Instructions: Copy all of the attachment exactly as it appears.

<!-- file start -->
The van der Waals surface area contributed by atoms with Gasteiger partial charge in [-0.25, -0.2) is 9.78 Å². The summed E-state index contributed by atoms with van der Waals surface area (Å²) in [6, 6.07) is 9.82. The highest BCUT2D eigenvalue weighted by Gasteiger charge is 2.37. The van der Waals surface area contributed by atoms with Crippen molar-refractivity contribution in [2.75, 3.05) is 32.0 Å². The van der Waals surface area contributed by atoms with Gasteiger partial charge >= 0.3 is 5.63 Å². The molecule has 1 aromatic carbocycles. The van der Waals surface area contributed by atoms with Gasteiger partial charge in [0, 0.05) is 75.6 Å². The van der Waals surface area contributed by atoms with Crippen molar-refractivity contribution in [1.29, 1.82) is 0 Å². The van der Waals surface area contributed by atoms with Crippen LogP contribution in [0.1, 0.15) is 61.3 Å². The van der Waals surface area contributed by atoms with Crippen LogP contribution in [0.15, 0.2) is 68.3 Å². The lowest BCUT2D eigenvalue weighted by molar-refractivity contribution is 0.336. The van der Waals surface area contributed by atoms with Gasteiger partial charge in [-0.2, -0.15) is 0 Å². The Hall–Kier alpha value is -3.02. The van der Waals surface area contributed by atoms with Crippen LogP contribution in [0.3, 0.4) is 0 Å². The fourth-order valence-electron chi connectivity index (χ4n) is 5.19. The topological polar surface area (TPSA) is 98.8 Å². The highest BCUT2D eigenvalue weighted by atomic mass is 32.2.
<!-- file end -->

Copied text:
The van der Waals surface area contributed by atoms with Gasteiger partial charge in [-0.25, -0.2) is 9.78 Å². The summed E-state index contributed by atoms with van der Waals surface area (Å²) in [6, 6.07) is 9.82. The highest BCUT2D eigenvalue weighted by Gasteiger charge is 2.37. The van der Waals surface area contributed by atoms with Crippen molar-refractivity contribution in [2.75, 3.05) is 32.0 Å². The van der Waals surface area contributed by atoms with Gasteiger partial charge >= 0.3 is 5.63 Å². The molecule has 1 aromatic carbocycles. The van der Waals surface area contributed by atoms with Gasteiger partial charge in [0, 0.05) is 75.6 Å². The van der Waals surface area contributed by atoms with Crippen molar-refractivity contribution in [1.29, 1.82) is 0 Å². The van der Waals surface area contributed by atoms with Crippen LogP contribution in [0.1, 0.15) is 61.3 Å². The van der Waals surface area contributed by atoms with Crippen LogP contribution in [0.15, 0.2) is 68.3 Å². The lowest BCUT2D eigenvalue weighted by molar-refractivity contribution is 0.336. The van der Waals surface area contributed by atoms with Gasteiger partial charge in [-0.2, -0.15) is 0 Å². The Hall–Kier alpha value is -3.02. The van der Waals surface area contributed by atoms with Crippen LogP contribution in [0.3, 0.4) is 0 Å². The fourth-order valence-electron chi connectivity index (χ4n) is 5.19. The topological polar surface area (TPSA) is 98.8 Å². The highest BCUT2D eigenvalue weighted by atomic mass is 32.2.